First off, you will notice that none of the protocols you mentioned require standardized text. They use standardized codes, much like numerics on IRC. SMTP for example has a response code 354.

My mail server responds with:
354 Go ahead, make my day
my ISP's:
354 Go ahead punk, give it to me!
another:
354 Send away!
yet another:
354 Enter mail, end with a "." on a line by itself

There is no standardization of the text, just the code.

Second, how do you deal with translations? RFCs have finally realized that there is a sizable portion of the world that doesn't speak English. So if you say, "the identify message must be 'you must identify for your nickname'" why should a network of 100% Spanish speaking users have to follow that format? And if they can translate it, then whats the point of standardizing? First off, no two translations are exactly the same. So the RFC would have to list the "official" translations. But even so, there are hundreds of languages in the world! Maintaining such a list would be impossible! And, even if one were maintained, it doesn't solve the "there are different formats" problems because you still have several hundreds of formats, one for each language.

Finally to use your comparison.
You're right, you don't need to know how the HTTP WWW-Authenticate header works just to use a login/password. And you don't need to know how it works in IRC either. When you connect to an IRC server, do you ever send "PASS :mypassword"? No, your client hides that from you. Your client will ask you to enter a password, and it will send the PASS command.

Your comparison is flawed. The IRC protocol authentication can be done automatically, however, we aren't talking about protocol authentication, you are talking about implementation specific authentication. A correct comparison would be comparing nickserv to a login/password form that appears on a website (much like the ones on these forums). You'll notice, there is no standardization there either. Some require a login/password, others a login/email/password, some require a login/pin/password, etc. And even if they have the same fields, the field names in the HTML code are different. Some call it a "username" some a "login" some a "user" some a "user_name" some a "login_name", etc. There is no RFC that says "In a login form, two fields must exist, one for a username and one for a password. The username field will be named 'user_name' and the password file 'password'." So why should there be such a thing for IRC?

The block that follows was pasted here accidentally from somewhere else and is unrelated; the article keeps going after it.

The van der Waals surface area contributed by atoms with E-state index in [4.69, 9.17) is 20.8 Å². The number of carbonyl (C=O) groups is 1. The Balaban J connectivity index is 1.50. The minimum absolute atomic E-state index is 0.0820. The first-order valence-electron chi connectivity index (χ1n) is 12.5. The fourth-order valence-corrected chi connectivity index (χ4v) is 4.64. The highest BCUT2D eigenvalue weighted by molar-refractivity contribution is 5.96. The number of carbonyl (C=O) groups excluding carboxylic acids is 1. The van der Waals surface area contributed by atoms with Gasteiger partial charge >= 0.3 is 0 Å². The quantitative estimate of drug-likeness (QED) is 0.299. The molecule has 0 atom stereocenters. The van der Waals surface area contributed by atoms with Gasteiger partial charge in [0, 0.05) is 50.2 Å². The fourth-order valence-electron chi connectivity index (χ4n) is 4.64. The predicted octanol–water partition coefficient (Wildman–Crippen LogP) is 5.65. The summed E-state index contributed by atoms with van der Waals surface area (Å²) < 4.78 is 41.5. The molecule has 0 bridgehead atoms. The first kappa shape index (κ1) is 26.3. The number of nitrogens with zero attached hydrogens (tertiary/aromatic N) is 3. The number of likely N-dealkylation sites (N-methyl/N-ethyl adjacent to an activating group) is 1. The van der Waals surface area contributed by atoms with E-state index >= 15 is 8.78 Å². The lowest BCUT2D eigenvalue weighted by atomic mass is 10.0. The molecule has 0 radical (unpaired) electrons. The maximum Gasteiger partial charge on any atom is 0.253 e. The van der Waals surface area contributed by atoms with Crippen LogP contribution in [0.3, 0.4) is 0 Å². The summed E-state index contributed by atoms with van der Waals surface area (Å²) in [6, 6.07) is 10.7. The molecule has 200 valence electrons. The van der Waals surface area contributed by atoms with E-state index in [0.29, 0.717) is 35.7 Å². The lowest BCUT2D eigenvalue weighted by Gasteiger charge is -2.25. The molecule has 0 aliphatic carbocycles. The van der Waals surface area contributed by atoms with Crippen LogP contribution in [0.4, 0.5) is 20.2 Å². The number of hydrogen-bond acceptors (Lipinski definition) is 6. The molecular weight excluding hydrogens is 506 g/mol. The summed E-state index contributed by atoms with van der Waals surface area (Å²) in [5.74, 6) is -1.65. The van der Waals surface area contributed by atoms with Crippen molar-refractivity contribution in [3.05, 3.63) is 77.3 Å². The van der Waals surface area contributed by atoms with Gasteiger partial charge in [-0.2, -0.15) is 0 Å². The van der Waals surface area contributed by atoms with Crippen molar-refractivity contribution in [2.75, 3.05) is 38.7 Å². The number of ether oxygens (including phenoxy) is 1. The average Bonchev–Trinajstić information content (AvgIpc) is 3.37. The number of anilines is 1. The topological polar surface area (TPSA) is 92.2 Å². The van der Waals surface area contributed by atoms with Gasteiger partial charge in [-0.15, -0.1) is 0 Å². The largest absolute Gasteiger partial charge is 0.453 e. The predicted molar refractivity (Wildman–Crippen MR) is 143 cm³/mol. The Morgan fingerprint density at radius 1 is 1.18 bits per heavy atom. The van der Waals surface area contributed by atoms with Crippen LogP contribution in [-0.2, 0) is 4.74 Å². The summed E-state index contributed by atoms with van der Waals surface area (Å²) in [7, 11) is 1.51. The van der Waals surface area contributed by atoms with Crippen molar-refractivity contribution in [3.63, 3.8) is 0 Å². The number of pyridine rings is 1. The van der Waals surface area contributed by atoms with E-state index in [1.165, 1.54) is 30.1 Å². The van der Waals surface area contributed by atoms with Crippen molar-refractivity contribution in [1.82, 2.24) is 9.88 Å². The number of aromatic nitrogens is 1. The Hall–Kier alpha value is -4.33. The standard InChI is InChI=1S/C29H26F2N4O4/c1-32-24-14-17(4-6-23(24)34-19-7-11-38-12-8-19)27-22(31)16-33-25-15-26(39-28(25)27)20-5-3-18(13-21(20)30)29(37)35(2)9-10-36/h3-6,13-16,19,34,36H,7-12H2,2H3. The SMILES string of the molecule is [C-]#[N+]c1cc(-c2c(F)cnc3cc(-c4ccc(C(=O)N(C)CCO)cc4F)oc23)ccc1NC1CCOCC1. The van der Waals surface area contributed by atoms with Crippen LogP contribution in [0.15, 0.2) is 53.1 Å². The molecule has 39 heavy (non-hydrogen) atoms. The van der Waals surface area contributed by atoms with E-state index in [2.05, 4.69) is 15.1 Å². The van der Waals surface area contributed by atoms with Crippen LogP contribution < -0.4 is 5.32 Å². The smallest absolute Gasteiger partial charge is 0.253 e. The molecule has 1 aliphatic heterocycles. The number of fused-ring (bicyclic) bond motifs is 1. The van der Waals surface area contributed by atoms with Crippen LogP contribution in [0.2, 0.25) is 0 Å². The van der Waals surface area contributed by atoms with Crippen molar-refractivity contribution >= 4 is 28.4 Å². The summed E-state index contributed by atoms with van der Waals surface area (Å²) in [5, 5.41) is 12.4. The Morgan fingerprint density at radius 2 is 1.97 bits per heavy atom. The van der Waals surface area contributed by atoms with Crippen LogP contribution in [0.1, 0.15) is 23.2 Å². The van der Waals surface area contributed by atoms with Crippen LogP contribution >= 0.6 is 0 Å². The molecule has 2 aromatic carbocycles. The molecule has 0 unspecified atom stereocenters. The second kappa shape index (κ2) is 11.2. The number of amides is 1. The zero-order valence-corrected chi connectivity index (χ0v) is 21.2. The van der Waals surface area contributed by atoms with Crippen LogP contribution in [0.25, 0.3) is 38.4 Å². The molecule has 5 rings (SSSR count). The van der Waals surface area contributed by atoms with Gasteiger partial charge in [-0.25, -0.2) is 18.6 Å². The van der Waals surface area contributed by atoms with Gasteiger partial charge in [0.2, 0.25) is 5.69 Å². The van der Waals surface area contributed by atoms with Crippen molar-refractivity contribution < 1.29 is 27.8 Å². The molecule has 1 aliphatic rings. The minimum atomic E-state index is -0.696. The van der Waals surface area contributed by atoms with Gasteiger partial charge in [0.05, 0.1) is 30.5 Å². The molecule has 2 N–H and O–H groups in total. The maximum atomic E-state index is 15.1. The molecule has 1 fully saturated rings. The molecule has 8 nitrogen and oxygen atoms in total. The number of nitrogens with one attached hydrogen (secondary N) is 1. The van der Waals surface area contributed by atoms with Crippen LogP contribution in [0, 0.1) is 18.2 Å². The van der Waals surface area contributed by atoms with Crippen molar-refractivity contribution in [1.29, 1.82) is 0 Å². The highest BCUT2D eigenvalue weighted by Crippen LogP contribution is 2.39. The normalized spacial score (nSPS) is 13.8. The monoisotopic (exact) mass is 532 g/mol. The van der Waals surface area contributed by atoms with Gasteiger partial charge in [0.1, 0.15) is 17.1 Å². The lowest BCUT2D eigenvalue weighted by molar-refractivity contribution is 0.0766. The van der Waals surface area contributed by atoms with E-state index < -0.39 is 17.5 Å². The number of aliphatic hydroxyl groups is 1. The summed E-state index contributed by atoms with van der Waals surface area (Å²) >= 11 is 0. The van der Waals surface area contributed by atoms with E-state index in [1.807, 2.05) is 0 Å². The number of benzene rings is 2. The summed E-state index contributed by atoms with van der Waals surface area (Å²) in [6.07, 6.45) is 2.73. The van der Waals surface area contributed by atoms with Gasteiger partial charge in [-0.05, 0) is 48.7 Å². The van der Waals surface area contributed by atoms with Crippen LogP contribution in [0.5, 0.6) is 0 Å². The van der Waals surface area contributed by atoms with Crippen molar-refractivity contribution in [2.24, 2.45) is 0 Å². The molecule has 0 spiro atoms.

-- codemastr

Capitaine
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Post by Capitaine » Sun May 30, 2004 1:10 am

Yes, I agree with everything.

Anyway, that does not change my wish.
That's about friendly using of Internet standards.

Ok sorry, my comparison is not correct, but my feeling is that if Services were using server-to-server communication, it would be easier for clients coders.
With numerics responses, they could code clients which would handle nick authentication to any Services from any IRC server.

Why a specific implementation could not become a standard implementation when there is a need for most users ?

Why not ? After all, it means more freedom for common users.

codemastr
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Post by codemastr » Sun May 30, 2004 3:37 am

Because none of the authors of the services are going to agree on which one should be the standard. It's not going to happen. Plus, as someone already said, this isn't the place to discuss this. This is an IRCd forum, not a services forum.
-- codemastr

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Post by jewles » Sun May 30, 2004 2:37 pm